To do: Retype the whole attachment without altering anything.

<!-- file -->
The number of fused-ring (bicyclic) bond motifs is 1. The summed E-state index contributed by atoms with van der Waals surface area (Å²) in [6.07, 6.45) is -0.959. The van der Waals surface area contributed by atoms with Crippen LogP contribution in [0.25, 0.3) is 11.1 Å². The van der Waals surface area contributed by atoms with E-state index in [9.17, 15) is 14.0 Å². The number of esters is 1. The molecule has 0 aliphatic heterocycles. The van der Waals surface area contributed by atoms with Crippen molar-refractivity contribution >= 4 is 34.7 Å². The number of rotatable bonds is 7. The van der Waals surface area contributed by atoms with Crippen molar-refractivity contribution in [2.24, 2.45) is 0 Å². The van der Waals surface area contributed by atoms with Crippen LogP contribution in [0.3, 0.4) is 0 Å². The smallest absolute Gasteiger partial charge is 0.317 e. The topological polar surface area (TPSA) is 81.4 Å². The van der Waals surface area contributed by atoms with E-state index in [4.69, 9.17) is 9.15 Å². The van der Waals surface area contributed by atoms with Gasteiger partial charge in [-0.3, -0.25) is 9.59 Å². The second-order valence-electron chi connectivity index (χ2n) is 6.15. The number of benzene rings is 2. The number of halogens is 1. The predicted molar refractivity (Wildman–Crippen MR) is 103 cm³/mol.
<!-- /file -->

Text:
The number of fused-ring (bicyclic) bond motifs is 1. The summed E-state index contributed by atoms with van der Waals surface area (Å²) in [6.07, 6.45) is -0.959. The van der Waals surface area contributed by atoms with Crippen LogP contribution in [0.25, 0.3) is 11.1 Å². The van der Waals surface area contributed by atoms with E-state index in [9.17, 15) is 14.0 Å². The number of esters is 1. The molecule has 0 aliphatic heterocycles. The van der Waals surface area contributed by atoms with Crippen molar-refractivity contribution >= 4 is 34.7 Å². The number of rotatable bonds is 7. The van der Waals surface area contributed by atoms with Crippen molar-refractivity contribution in [2.24, 2.45) is 0 Å². The van der Waals surface area contributed by atoms with Crippen LogP contribution in [0.3, 0.4) is 0 Å². The smallest absolute Gasteiger partial charge is 0.317 e. The topological polar surface area (TPSA) is 81.4 Å². The van der Waals surface area contributed by atoms with E-state index in [4.69, 9.17) is 9.15 Å². The van der Waals surface area contributed by atoms with Gasteiger partial charge in [-0.3, -0.25) is 9.59 Å². The second-order valence-electron chi connectivity index (χ2n) is 6.15. The number of benzene rings is 2. The number of halogens is 1. The predicted molar refractivity (Wildman–Crippen MR) is 103 cm³/mol.